Abstract P248: Objectively Measured Physical Activity and Sedentary Behavior Change During a Lifestyle Intervention in Overweight Adults: Does Season Matter?
Introduction: Lifestyle interventions, with physical activity (PA) as a key component, are important to reducing cardiometabolic disease risk. In our work in both efficacy and effectiveness clinical trials, we have shown that season has a significant impact on subjectively determined moderate-vigorous (MV) PA levels, both at baseline and during the intervention. However, the effect of season in these lifestyle interventions has not yet been examined utilizing objective measurements of PA so that time spent in all PA intensities and sedentary behavior(SB) can be quantified.
Hypothesis: Our hypothesis is that PA would increase and SB would decrease due to the intervention but that season would have an additional effect on both.
Methods: We enrolled 150 overweight/obese adults (51.1±10.2 y; 79% Caucasian; 91% female) in a 12-month lifestyle intervention for weight loss that provided regular feedback to participants on diet and PA goal achievement. Six cohorts were recruited from 2012-2014. The PA goal was to achieve and maintain 150 minutes/week of MVPA. ActiGraph GT3x accelerometers, worn on the waist, were used to assess average daily step counts and time spent in PA and SB. Accelerometer recordings with 10 hours/day of wear time on ≥4 days were considered a valid assessment of typical PA and SB. Changes in activity variables at 6 months and 12 months were examined using linear mixed models. We also examined the season (winter, spring, summer, or autumn) when the intervention was implemented and if this affected changes in PA and SB.
Results: Baseline accelerometer data were valid for 149 participants. Mean (SD) baseline values were 6132 (1873) steps counts/day, 11 (11) MVPA min/day, 245 (64) light intensity (L)PA min/day, 635 (85) SB min/day. Season was significantly related to step counts, LPA, MVPA, and SB with significantly lower PA and higher SB in the winter (p<0.05). Changes in LPA and SB were not significant over the entire follow-up (p>0.05). When adjusted (for monitor wear time/day and season) mean (SD) increases in step counts from baseline were 1128 (208) and 742(209) steps/day at 6 and 12 months, respectively (both p<0.0001). For MVPA adjusted mean (SD) increases from baseline were 7(1) and 6(1) min/day at 6 and 12 months, respectively (both p<0.0001).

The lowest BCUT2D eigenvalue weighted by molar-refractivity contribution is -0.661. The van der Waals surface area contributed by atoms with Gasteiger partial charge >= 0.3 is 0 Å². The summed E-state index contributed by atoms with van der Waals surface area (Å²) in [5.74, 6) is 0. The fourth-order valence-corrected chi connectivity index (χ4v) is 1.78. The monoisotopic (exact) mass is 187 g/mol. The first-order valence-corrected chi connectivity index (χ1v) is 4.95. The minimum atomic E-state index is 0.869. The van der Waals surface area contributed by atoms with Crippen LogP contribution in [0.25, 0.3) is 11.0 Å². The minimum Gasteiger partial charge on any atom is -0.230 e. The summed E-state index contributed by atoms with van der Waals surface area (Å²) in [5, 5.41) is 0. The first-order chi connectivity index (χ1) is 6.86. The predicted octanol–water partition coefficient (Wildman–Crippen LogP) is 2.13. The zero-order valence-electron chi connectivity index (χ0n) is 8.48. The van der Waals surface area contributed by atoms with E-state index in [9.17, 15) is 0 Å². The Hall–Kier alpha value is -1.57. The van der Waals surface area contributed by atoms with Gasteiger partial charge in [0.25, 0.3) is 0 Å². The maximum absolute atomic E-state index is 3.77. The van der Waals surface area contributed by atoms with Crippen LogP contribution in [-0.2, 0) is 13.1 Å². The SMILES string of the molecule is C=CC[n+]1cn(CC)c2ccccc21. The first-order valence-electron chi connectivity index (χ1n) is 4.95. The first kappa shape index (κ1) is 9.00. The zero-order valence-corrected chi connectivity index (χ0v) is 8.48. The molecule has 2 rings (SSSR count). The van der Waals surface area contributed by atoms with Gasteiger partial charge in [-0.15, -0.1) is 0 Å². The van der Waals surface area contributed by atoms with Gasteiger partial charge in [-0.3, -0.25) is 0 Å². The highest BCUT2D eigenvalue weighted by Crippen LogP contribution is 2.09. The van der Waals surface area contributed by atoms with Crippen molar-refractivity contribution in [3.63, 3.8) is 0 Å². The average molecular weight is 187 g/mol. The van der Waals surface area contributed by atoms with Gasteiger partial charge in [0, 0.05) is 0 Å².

Conclusions: Relevant improvements in steps counts and MVPA were recorded at 6 and 12 months. This was true even after controlling for the effect of differences in the season of implementation. When considering the effect of lifestyle interventions on activity, future studies should consider the effect of seasonal changes on PA levels.
Author Disclosures: B. Rockette-Wagner: None. A.M. Kriska: None. Q. Ma: None. S.M. Sereika: None. C.C. Imes: None. C. Kline: None. L. Burke: None.
- © 2016 by American Heart Association, Inc.